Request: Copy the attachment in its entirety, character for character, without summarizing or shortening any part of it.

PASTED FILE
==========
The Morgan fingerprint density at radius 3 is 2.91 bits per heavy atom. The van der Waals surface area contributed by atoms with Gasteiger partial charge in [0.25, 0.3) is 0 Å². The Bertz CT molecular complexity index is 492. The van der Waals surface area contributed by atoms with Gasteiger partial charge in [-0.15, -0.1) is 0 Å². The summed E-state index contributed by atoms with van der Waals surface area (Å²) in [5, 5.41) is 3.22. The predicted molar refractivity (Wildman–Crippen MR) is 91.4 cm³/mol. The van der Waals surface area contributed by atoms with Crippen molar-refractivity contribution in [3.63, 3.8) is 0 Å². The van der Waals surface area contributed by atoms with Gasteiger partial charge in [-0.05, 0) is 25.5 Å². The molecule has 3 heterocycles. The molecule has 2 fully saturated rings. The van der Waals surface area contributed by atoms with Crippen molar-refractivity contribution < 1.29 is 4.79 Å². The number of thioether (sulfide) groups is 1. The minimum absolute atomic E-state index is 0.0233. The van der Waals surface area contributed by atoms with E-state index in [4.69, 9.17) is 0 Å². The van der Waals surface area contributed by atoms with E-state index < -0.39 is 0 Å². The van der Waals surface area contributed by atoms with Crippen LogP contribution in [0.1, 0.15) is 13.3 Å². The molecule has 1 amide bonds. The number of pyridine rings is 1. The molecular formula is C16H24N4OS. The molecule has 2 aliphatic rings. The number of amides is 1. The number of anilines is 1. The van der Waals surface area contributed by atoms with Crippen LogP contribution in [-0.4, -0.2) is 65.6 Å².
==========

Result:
The Morgan fingerprint density at radius 3 is 2.91 bits per heavy atom. The van der Waals surface area contributed by atoms with Gasteiger partial charge in [0.25, 0.3) is 0 Å². The Bertz CT molecular complexity index is 492. The van der Waals surface area contributed by atoms with Gasteiger partial charge in [-0.15, -0.1) is 0 Å². The summed E-state index contributed by atoms with van der Waals surface area (Å²) in [5, 5.41) is 3.22. The predicted molar refractivity (Wildman–Crippen MR) is 91.4 cm³/mol. The van der Waals surface area contributed by atoms with Crippen molar-refractivity contribution in [3.63, 3.8) is 0 Å². The van der Waals surface area contributed by atoms with Gasteiger partial charge in [-0.05, 0) is 25.5 Å². The molecule has 3 heterocycles. The molecule has 2 fully saturated rings. The van der Waals surface area contributed by atoms with Crippen molar-refractivity contribution < 1.29 is 4.79 Å². The number of thioether (sulfide) groups is 1. The minimum absolute atomic E-state index is 0.0233. The van der Waals surface area contributed by atoms with E-state index in [4.69, 9.17) is 0 Å². The van der Waals surface area contributed by atoms with E-state index < -0.39 is 0 Å². The van der Waals surface area contributed by atoms with Crippen LogP contribution in [0.1, 0.15) is 13.3 Å². The molecule has 1 amide bonds. The number of pyridine rings is 1. The molecular formula is C16H24N4OS. The molecule has 2 aliphatic rings. The number of amides is 1. The number of anilines is 1. The van der Waals surface area contributed by atoms with Crippen LogP contribution in [-0.4, -0.2) is 65.6 Å².